But we have become paralyzed in the face of guns and the gun lobby and the gun fetishists.  That asshole in Orlando should not have been able to buy a gun.  The other day, Obama was doing a town hall and someone asked him about "taking away guns."  Obama responded that he was in the situation room and realized he could put someone on the No-Fly list, but he couldn't stop that person from buying guns.  Lots of guns.

The asshole in Florida was known to have flirted with radical Islam and was known to be an angry abusive person.  He beat his first wife.  This is not someone who should be able to buy guns.  Any guns, much less the semi-automatic weapon he used to mow down people last night.

Does anyone really think that a universal database would really have impinged on law-abiding gun owners?  I need a license to drive a car, but literally anyone can buy an arsenal of weaponry that would make George Washington blanch with fear and disgust.

So, to all the politicians who are offering their "thoughts and prayers" but won't do a fucking thing to stop the flood of military-grade weaponry onto our streets: Fuck you.

Saturday, June 11, 2016

The Coming Contradiction

Like most people who aren't aggressively trying to be assholes, I've been outraged by the conclusion of the Stanford rape case.  Not a He Said/She Said case.  Not a judgment call.  A conviction.  And then the judge decided to engage in the worst sort of excuse making.

The Stanford Rapist deserved a harsher penalty from the law.  He's getting some penalties from USA swimming and the judge may lose his seat on the bench.  But he should have been in jail longer.

When he gets out, he's a registered sex offender, and given the notoriety of his case, he's going to find it difficult to integrate into society.  And that's all well and proper.

However...the outrage over this is largely tied to the idea of white privilege (because it's such a glaring example), and yet the inverse is true when we talk about the criminal justice system.

The Stanford Rapist was white and privileged, and so he will not see much jail time.  Routinely, minority - or simply poor - defendants get longer sentences for crimes they might not have actually committed.  As OJ and Michael Jackson taught us, perhaps it is wealth more than race that warps the application of justice in this country.  Two sets of laws for two sets of people.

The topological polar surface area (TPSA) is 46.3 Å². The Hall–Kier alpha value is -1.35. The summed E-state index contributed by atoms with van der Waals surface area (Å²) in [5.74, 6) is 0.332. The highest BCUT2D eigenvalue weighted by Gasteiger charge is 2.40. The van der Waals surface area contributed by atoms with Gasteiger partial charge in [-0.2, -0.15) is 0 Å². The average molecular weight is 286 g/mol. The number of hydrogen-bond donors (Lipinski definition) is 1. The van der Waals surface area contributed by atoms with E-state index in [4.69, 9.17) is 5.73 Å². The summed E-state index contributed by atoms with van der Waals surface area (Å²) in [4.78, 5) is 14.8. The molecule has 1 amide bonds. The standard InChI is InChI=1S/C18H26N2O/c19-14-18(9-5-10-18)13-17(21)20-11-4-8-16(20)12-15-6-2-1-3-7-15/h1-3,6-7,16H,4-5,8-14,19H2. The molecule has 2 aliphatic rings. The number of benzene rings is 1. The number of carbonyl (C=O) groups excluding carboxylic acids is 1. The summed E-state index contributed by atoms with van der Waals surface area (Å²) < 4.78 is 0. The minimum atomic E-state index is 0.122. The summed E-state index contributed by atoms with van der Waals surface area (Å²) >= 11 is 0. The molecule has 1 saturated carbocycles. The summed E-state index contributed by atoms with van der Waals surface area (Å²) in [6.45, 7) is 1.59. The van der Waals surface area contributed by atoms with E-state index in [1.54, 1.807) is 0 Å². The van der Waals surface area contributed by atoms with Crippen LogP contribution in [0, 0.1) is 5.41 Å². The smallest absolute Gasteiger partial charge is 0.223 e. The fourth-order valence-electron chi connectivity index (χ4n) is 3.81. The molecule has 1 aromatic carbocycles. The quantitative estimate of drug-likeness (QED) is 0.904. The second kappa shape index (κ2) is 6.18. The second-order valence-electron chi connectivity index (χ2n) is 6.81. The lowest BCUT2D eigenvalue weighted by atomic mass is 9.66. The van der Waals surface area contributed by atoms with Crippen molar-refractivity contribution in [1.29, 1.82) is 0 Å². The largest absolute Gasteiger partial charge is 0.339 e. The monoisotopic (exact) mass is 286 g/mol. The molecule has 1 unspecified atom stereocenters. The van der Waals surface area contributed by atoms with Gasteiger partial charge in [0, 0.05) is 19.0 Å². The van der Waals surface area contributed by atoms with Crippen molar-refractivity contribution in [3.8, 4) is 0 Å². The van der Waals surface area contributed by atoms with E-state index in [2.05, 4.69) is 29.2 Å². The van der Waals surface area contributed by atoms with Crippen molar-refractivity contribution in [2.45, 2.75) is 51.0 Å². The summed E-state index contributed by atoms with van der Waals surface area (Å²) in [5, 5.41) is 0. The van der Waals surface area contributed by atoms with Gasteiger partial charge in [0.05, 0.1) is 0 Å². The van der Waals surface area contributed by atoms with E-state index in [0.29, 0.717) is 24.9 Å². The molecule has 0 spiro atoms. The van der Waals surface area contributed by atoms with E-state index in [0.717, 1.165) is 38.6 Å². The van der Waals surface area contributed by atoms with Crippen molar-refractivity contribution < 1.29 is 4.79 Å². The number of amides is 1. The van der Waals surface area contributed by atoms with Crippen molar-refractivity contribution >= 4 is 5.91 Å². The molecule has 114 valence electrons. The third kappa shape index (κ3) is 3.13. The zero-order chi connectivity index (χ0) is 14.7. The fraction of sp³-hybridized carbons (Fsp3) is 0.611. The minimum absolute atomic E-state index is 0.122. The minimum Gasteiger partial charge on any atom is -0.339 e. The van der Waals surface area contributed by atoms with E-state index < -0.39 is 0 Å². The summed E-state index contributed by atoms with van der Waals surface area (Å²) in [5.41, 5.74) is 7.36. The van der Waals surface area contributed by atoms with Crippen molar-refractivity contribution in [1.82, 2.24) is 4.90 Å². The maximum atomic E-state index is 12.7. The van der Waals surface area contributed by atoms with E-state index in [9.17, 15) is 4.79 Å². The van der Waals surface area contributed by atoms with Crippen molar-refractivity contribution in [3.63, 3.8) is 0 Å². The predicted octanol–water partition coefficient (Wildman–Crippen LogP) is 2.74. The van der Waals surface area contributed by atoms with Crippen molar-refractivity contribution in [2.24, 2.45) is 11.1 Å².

If so, that's incredibly disturbing.  For democracy to work, the rule of law must apply to everyone the same, but the Stanford Rape case shows that this isn't true.  The rape aspect brings in other disturbing elements of how rape is under-reported, under-prosecuted and under-sentenced - at least when the defendant is white - but the larger question is how well our criminal justice and legal system is working.

Finally, as we deal with the mass incarceration of minorities, we want to extend justice to the falsely accused and falsely convicted.  The Stanford Rapist was neither falsely accused nor falsely convicted.  The glare of the spotlight and circumstance of the case make that clear.

But if he WAS some poor person caught up in the web of the criminal justice system, we would want leniency for him.  Unless he was a rapist or murderer, I suppose.

This contradiction among liberal activists that will have to be carefully negotiated in the coming months.

Friday, June 10, 2016

Thursday, June 9, 2016

The Veep Pick

Trump will pick an establishment pol, but probably one that has no current connection to Washington, DC.  My guess is Newt Gingrich.  He will be Premier to Trump's General Secretary, running the day to day government.

Clinton is in an interesting position.

She will need someone dynamic, but not too dynamic.  The buzz is Elizabeth Warren, but she is really to valuable in the Senate.  Bernie is too old and also belongs in the Senate.

I love Chris Murphy, but he isn't ready yet, and Kristin Gillibrand can't run, because the President and Vice-President can't be from the same state.

If there was a popular, young, liberal governor, that would be perfect, but there really isn't anyone like that.  The various drubbings that the Democrats have taken in midterm elections have shortened the bench.

Given her age, the Veep pick matters.  Can she reach out to Sanders supporters, even though it looks like some of the pro-Bernie vote was really just anti-Hillary?  Can she peel off more Republicans?

I have no idea who her pick will be, so it's an interesting moment for signaling how she will govern.

Wednesday, June 8, 2016

Buyer's Remorse

Trump hit about 75% in all the primaries last night. For all the talk about the Bernie or Bust crowd, there are a sizable number of Republicans who can't stomach their nominee. 

Monday, June 6, 2016

Leaving A Mark

The Curiel thing is leaving a mark and giving GOP machers indigestion. 

The punchline is that there will be a dozen more incidents like this before the election. 

Saturday, June 4, 2016

My Yearly Despair

AP US history exams.....meh.

On the bright side, I only have time to peruse Trump-related news once a day.

Friday, June 3, 2016

The Curiel For Trump

Will Trump's attack on a federal judge finally cause a rupture with mainstream Republicans? 

Magic 8 Ball says,"no."

Thursday, June 2, 2016

Pitchfork Please

I spent ten minutes listening to CNBC at the hotel gym, and I was ready to switch my vote to Bernie Sanders. 

Those people are sociopaths.